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Some of the imagery in the episode misses the mark, either falling short—the unfocused pan across the Winterfell courtyard is too superficial to summon even a semblance of Arya’s emotional state on returning home—or going long—the cave drawings in Dragonstone follow a sketch comedy progression from crude Children Of The Forest symbols to comically intricate White Walkers—so I was pleasantly surprised by the battle sequence. It takes confidence to show us a long golden plain where nothing’s happening, and then when something does happen, it’s just a tiny white line of horses appearing on the horizon, but it’s an effective, disturbing mood-setter.

Photo: HBO

The Greyjoy battle has a haunting beauty that can’t be completely swamped by the over-the-top Euron element, what with a ghostly ship appearing in the middle of the night out on the sea as fire rains. The Battle Of Casterly Rock is basically just illustration, going according to plan until the final image, the whole thing flat as paper. This battle outside King’s Landing captures the nightmare without the buffoonishness and the storybook cover without the shallowness. It vibrates with anxiety, like the Lannister soldier on the front line who’s quaking in his boots. Dothraki archers leap atop their saddles to stand up while firing. A Dothraki rider lops off the leg of Bronn’s horse, throwing him to the ground, his pouch of Tyrell gold spilling open in the mud. Tyrion watches from a ridge, praying for his brother to save himself. The primary focus is on what people look like when they’re burning, which I think we get after the first couple of ashen corpses cave in beneath hooves, but if you needed any convincing that torching people might not be the best way to inspire loyalty, enjoy.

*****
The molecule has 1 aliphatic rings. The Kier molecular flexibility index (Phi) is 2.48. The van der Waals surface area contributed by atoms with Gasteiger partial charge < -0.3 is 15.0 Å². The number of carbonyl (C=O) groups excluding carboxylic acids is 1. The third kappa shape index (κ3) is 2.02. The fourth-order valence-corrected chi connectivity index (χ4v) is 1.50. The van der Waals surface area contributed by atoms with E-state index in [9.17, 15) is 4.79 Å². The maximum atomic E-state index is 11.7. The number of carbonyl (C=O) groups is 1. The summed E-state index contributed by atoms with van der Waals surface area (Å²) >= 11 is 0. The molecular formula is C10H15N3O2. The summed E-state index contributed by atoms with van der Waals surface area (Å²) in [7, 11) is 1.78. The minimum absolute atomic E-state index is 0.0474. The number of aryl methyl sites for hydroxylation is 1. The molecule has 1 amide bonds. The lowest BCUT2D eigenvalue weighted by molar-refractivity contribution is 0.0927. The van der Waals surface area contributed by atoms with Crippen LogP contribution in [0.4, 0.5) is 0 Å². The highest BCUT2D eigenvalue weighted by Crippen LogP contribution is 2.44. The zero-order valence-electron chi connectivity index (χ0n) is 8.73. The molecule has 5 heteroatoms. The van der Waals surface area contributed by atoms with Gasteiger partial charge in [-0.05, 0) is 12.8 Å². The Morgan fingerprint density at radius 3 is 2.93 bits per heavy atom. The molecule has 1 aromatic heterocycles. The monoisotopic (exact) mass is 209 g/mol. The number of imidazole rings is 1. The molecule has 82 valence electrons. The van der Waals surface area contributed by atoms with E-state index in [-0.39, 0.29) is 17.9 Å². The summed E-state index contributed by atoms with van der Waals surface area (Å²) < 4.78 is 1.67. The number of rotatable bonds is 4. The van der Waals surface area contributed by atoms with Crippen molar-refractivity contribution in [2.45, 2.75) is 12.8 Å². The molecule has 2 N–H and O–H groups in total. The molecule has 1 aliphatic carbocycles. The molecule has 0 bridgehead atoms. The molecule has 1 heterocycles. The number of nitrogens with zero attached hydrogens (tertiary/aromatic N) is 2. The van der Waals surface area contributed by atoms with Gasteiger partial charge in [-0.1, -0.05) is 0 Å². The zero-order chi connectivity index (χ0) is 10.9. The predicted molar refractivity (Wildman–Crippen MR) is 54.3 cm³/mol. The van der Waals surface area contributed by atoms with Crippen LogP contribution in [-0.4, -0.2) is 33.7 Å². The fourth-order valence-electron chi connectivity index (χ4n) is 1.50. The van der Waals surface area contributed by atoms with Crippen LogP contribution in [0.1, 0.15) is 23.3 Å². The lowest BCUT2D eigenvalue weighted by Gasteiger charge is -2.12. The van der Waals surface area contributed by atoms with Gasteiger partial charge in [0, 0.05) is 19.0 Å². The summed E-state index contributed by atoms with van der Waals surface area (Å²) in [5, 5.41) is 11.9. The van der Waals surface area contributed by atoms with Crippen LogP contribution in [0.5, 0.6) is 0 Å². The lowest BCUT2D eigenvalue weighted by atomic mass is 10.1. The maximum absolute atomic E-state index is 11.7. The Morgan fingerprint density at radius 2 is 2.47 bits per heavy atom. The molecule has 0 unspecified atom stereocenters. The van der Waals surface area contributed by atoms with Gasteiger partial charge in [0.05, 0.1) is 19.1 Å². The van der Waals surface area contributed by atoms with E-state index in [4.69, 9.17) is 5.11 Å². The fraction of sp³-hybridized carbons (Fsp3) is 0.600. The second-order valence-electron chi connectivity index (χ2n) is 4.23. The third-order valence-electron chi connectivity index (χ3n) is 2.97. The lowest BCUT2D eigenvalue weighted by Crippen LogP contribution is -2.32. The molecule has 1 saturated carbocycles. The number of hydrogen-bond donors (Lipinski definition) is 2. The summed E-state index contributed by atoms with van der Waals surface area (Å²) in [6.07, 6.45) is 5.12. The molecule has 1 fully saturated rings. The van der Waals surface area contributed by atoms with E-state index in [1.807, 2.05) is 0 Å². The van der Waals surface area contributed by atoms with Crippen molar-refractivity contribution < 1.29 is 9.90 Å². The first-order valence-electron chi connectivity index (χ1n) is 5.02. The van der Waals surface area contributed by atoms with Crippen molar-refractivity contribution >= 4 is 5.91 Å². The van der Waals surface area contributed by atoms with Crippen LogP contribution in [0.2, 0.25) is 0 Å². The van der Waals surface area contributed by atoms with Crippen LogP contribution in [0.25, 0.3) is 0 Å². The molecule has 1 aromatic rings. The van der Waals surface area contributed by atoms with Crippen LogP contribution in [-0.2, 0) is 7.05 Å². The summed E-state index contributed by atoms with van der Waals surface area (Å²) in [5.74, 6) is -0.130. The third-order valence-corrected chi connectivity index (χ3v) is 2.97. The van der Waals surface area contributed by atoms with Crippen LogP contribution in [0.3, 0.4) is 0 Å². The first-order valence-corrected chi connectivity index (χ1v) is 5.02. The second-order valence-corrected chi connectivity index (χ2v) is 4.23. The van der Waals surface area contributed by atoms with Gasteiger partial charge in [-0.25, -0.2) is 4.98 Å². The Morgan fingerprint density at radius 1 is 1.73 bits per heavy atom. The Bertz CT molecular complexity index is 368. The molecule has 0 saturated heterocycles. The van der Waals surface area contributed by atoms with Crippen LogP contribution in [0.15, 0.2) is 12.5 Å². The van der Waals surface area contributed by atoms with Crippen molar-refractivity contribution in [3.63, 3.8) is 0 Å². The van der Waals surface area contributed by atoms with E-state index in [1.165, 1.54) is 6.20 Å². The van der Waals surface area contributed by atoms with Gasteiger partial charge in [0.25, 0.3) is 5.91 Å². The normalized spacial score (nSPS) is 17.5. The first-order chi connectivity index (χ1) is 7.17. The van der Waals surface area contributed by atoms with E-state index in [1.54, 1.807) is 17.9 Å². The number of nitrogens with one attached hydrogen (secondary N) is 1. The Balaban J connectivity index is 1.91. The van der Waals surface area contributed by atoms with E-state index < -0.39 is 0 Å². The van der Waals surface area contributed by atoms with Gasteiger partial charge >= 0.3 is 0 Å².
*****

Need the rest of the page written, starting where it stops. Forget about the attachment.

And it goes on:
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At various points, one-handed Jaime is at the mercy of a Dothraki, Bronn runs weaponless through the mayhem trying to find cover, and Drogon curls into a ball as he falls to earth, pierced by Bronn’s bolt, taking Dany with him. In the early years, that’s exactly how Jaime might go, at random in the chaos of battle. In another season, Dany might actually fall to her death as penalty for impetuously taking her dragon to the front lines just to get a victory under her belt. I figured Bronn for a goner as soon as the stampede crested the hill. There was subversion in those early deaths—Khal Drogo dying from an infected wound he gave himself to show off, Robert having a hunting accident that paves the way for injustice to claim good protagonist Ned. Eventually, and I think six seasons and change into the story probably qualifies, it’s not subversion for all the characters we know to act as mere debits in the grand account of the Iron Throne. Individually, sure, it would absolutely subvert the hero’s journey if Jon Snow died in a mining accident or if Drogon landed on Dany and crushed her to death. And despite the images of immolation doled out to various extras, the relative costlessness of these recent battles to the main cast does threaten to undermine the battles themselves. But the fact that these battles can be so dramatic without even relying on killing main characters is a welcome step away from the juvenile sadism of the Ramsay years. And it’s a small measure of integrity that people like Bronn, narrative representatives of the people at large, aren’t so disposable in the wars of the royals.